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Wolfe v. Metropolitan Life Insurance Company and Lerner New York, Inc..

United States District Court, S.D. Illinois

March 31, 2014

THERESA A. WOLFE, Plaintiff,
v.
METROPOLITAN LIFE INSURANCE COMPANY and LERNER NEW YORK, INC., Defendants.

MEMORANDUM AND ORDER

J. PHIL GILBERT, District Judge.

This matter comes before the Court on (1) plaintiff Theresa A. Wolfe's motion for summary judgment (Doc. 22) to which defendants Metropolitan Life Insurance Company ("MetLife") and Lerner New York, Inc. ("Lerner") (collectively "Defendants") have filed a response (Doc. 33); and (2) Defendants' motion for summary judgment (Doc. 24) to which Wolfe has filed a response (Doc. 32). For the following reasons, the Court denies Wolfe's motion for summary judgment and grants Defendants' motion for summary judgment.

1. Background

Wolfe was a sales manager for Lerner and participated in an employee welfare benefit plan ("Plan"). The Plan is funded by a group long term disability insurance policy issued by MetLife to Lerner and confers discretionary authority on MetLife to determine eligibility for benefits.

Disability, for purposes of the Plan

means that, due to sickness, pregnancy or accidental injury, you are receiving Appropriate Care and Treatment from a Doctor on a continuing basis in order to maximize your medical improvement and you are unable to earn more than 80% of your Predisability Earnings from any employer in your Local Economy at any gainful occupation for which you are reasonably qualified taking into account your training, education, experience and Predisability Earnings.

Doc. 20-2, p. 9. With respect to claims due to "mental or nervous disorders or diseases" the Plan provided that

Monthly Benefits are limited to 12 months during your lifetime if you are Disabled due to a Mental or Nervous Disorder or Disease, unless the Disability results from: (1) schizophrenia; (2) bipolar disorder; (3) dementia; or (4) organic brain disease. "Mental or Nervous Disorder or Disease" means a medical condition of sufficient severity to meet the diagnostic criteria established in the current Diagnostic and Statistic Manual of Mental Disorders. You must be receiving Appropriate Care and Treatment for your condition by a mental health Doctor.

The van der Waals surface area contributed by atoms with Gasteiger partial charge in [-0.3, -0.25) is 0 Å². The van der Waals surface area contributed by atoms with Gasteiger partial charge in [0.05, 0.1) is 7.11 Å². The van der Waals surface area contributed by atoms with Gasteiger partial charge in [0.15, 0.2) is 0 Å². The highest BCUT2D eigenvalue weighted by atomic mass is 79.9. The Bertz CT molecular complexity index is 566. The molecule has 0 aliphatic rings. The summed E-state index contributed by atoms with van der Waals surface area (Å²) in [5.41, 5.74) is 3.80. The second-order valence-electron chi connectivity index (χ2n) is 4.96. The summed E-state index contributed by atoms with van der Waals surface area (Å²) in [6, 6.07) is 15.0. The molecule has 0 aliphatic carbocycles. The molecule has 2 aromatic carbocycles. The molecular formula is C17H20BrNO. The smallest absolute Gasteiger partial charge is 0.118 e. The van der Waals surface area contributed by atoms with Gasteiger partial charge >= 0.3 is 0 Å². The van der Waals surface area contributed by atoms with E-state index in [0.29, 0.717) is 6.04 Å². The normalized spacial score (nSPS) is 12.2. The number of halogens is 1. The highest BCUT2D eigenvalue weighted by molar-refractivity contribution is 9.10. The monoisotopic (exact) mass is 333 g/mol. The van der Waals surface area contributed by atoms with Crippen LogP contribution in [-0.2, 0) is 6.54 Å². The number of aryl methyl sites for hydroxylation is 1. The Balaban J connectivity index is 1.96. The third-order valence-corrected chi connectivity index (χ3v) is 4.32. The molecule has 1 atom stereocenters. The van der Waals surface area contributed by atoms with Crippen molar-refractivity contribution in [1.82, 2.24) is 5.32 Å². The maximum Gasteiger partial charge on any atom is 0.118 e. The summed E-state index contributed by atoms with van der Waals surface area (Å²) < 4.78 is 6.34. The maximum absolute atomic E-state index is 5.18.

(Doc. 20-7, p. 73). Once a claim for benefits is approved, the Plan requires insureds to provide "proof of continuing disability."

Wolfe stopped working on December 14, 2005, when she began to experience problems with her knee. She filed a claim for disability benefits and was approved for those benefits on June 17, 2006. The date of disability was designated as December 19, 2005. Thereafter, Wolfe also applied for and received disability benefits from the Social Security Administration ("SSA").

She initially treated with Dr. Kyle Shepperson who diagnosed Wolfe with degenerative joint disease of the left knee and a Baker's cyst. The Administrative Law Judge from the SSA found that Wolfe had the following severe impairments: degenerative joint disease, complex tear of the posterior horn of the medial meniscus, tricompartmental chondromalacia, internal derangement of the left knee, and depressive disorder. At the SSA hearing, Karyn Perry, Ph.D. testified that Wolfe's depressive disorder was severe and would affect her ability to deal with the public.

In 2011, MetLife evaluated Wolfe's disability status and, as part of its review, solicited information from Wolfe's treating physicians. Dr. Robert Farmer, Wolfe's family physician, indicated Wolfe suffered from depression and pain. Under physical capabilities, he indicated Wolfe could sit, stand, and walk intermittently for two hours. He indicated Wolfe could not climb or twist/bend/stoop, but could reach above the shoulder level and operate a motor vehicle. She could lift up to fifty pounds "Occasionally, 1-35%, " and 51 to over one hundred pounds "Never, 0%."

Previously, on the 2007 "Physical Capacity Evaluation Form, Dr. Farmer indicated Wolfe could "occasionally (1-33%)" lift up to twenty pounds from floor to waist, ten to twenty pounds from waist to shoulder, and less than ten pounds above shoulder. He indicated that Wolfe could "occasionally (1-33%)" carry twenty to twenty pounds, push twenty-one to fifty pounds, and pull ten to twenty pounds. Dr. Farmer further indicated Wolfe could "frequently (34-66%)" reach above shoulder level and reach front and side.

Dr. Wassila Amari, Wolfe's rheumatologist, also responded to a request from MetLife in 2011. Dr. Amari indicated Wolfe could "intermittently" sit for eight hours, stand for four hours, and walk for four hours. Dr. Amari indicated Wolfe could climb and twist/bend/stoop "occasionally, 1-33%, up to 2.5 hours;" reach above shoulder level "frequently, 34-88%, 2.5-5.5 hours;" and reach front and side at desk level, make fine finger movements, and make eye/hand movements "continuously, 67-100%, 5.5-8 hours." Dr. Amari indicated Wolfe could "frequently, 34-66%, 2.5-5.5 hours" lift up to twenty pounds, "occasionally, 1-33%, up to 2.5 hours" lift up to fifty pounds, and could "never, 0%" lift over fifty pounds. She indicated Wolfe could "frequently 34-66%, 2.5-5.5 hours, push/pull up to twenty pounds, "occasionally, 1-33%, up to 2.5 hours" push/pull twenty-one to fifty pounds, and "never, 0%" ...


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